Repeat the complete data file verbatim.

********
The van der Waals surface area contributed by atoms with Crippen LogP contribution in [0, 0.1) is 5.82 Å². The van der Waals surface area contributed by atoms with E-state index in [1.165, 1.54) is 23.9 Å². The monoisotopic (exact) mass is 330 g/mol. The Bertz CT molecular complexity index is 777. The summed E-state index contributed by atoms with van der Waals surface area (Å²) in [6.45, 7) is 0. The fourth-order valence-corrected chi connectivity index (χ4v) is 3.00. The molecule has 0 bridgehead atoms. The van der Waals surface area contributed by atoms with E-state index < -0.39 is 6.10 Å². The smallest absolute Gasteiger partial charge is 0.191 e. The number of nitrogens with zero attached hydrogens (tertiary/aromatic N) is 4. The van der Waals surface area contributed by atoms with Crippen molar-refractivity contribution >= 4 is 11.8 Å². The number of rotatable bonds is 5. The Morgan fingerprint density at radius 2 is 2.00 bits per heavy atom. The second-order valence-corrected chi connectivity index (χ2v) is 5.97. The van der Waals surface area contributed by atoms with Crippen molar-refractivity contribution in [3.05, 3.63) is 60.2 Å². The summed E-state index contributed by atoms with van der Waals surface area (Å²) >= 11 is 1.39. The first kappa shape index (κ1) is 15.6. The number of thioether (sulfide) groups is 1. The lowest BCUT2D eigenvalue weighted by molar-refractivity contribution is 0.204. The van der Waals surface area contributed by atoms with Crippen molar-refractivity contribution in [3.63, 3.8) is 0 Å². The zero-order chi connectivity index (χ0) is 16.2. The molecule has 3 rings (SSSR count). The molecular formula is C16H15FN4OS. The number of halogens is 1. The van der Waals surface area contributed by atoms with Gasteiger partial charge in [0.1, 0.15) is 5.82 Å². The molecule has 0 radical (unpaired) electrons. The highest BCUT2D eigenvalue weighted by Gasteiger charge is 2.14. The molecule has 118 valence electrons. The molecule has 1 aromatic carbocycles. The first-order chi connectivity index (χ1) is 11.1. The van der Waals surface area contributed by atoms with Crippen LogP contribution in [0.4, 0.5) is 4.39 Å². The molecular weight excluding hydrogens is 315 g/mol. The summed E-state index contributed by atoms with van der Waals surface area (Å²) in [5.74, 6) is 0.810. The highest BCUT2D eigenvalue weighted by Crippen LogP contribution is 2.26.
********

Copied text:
The van der Waals surface area contributed by atoms with Crippen LogP contribution in [0, 0.1) is 5.82 Å². The van der Waals surface area contributed by atoms with E-state index in [1.165, 1.54) is 23.9 Å². The monoisotopic (exact) mass is 330 g/mol. The Bertz CT molecular complexity index is 777. The summed E-state index contributed by atoms with van der Waals surface area (Å²) in [6.45, 7) is 0. The fourth-order valence-corrected chi connectivity index (χ4v) is 3.00. The molecule has 0 bridgehead atoms. The van der Waals surface area contributed by atoms with E-state index < -0.39 is 6.10 Å². The smallest absolute Gasteiger partial charge is 0.191 e. The number of nitrogens with zero attached hydrogens (tertiary/aromatic N) is 4. The van der Waals surface area contributed by atoms with Crippen molar-refractivity contribution >= 4 is 11.8 Å². The number of rotatable bonds is 5. The Morgan fingerprint density at radius 2 is 2.00 bits per heavy atom. The second-order valence-corrected chi connectivity index (χ2v) is 5.97. The van der Waals surface area contributed by atoms with Crippen molar-refractivity contribution in [3.05, 3.63) is 60.2 Å². The summed E-state index contributed by atoms with van der Waals surface area (Å²) >= 11 is 1.39. The first kappa shape index (κ1) is 15.6. The number of thioether (sulfide) groups is 1. The lowest BCUT2D eigenvalue weighted by molar-refractivity contribution is 0.204. The van der Waals surface area contributed by atoms with Crippen molar-refractivity contribution in [3.63, 3.8) is 0 Å². The zero-order chi connectivity index (χ0) is 16.2. The molecule has 3 rings (SSSR count). The molecular formula is C16H15FN4OS. The number of halogens is 1. The van der Waals surface area contributed by atoms with Gasteiger partial charge in [0.1, 0.15) is 5.82 Å². The molecule has 0 radical (unpaired) electrons. The highest BCUT2D eigenvalue weighted by Gasteiger charge is 2.14. The molecule has 118 valence electrons. The molecule has 1 aromatic carbocycles. The first-order chi connectivity index (χ1) is 11.1. The van der Waals surface area contributed by atoms with Crippen LogP contribution in [0.4, 0.5) is 4.39 Å². The molecular weight excluding hydrogens is 315 g/mol. The summed E-state index contributed by atoms with van der Waals surface area (Å²) in [5.74, 6) is 0.810. The highest BCUT2D eigenvalue weighted by Crippen LogP contribution is 2.26.